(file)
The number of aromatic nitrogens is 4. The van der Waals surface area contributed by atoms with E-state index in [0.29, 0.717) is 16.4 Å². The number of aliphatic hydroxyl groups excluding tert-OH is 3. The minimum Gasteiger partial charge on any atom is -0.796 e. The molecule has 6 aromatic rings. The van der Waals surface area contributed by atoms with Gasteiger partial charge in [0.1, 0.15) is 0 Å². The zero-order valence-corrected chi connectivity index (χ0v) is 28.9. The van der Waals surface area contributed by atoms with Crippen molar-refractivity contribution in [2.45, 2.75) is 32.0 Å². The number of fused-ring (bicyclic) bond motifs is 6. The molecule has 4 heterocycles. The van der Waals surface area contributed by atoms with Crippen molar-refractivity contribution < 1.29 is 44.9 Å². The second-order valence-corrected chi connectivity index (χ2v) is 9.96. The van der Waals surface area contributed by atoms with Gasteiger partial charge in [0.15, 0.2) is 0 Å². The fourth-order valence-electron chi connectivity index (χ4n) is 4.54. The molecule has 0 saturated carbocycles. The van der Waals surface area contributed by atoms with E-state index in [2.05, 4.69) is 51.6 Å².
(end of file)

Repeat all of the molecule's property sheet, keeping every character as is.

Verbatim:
The number of aromatic nitrogens is 4. The van der Waals surface area contributed by atoms with E-state index in [0.29, 0.717) is 16.4 Å². The number of aliphatic hydroxyl groups excluding tert-OH is 3. The minimum Gasteiger partial charge on any atom is -0.796 e. The molecule has 6 aromatic rings. The van der Waals surface area contributed by atoms with Gasteiger partial charge in [0.1, 0.15) is 0 Å². The zero-order valence-corrected chi connectivity index (χ0v) is 28.9. The van der Waals surface area contributed by atoms with Crippen molar-refractivity contribution in [2.45, 2.75) is 32.0 Å². The number of fused-ring (bicyclic) bond motifs is 6. The molecule has 4 heterocycles. The van der Waals surface area contributed by atoms with Crippen molar-refractivity contribution < 1.29 is 44.9 Å². The second-order valence-corrected chi connectivity index (χ2v) is 9.96. The van der Waals surface area contributed by atoms with Gasteiger partial charge in [0.15, 0.2) is 0 Å². The fourth-order valence-electron chi connectivity index (χ4n) is 4.54. The molecule has 0 saturated carbocycles. The van der Waals surface area contributed by atoms with E-state index in [2.05, 4.69) is 51.6 Å².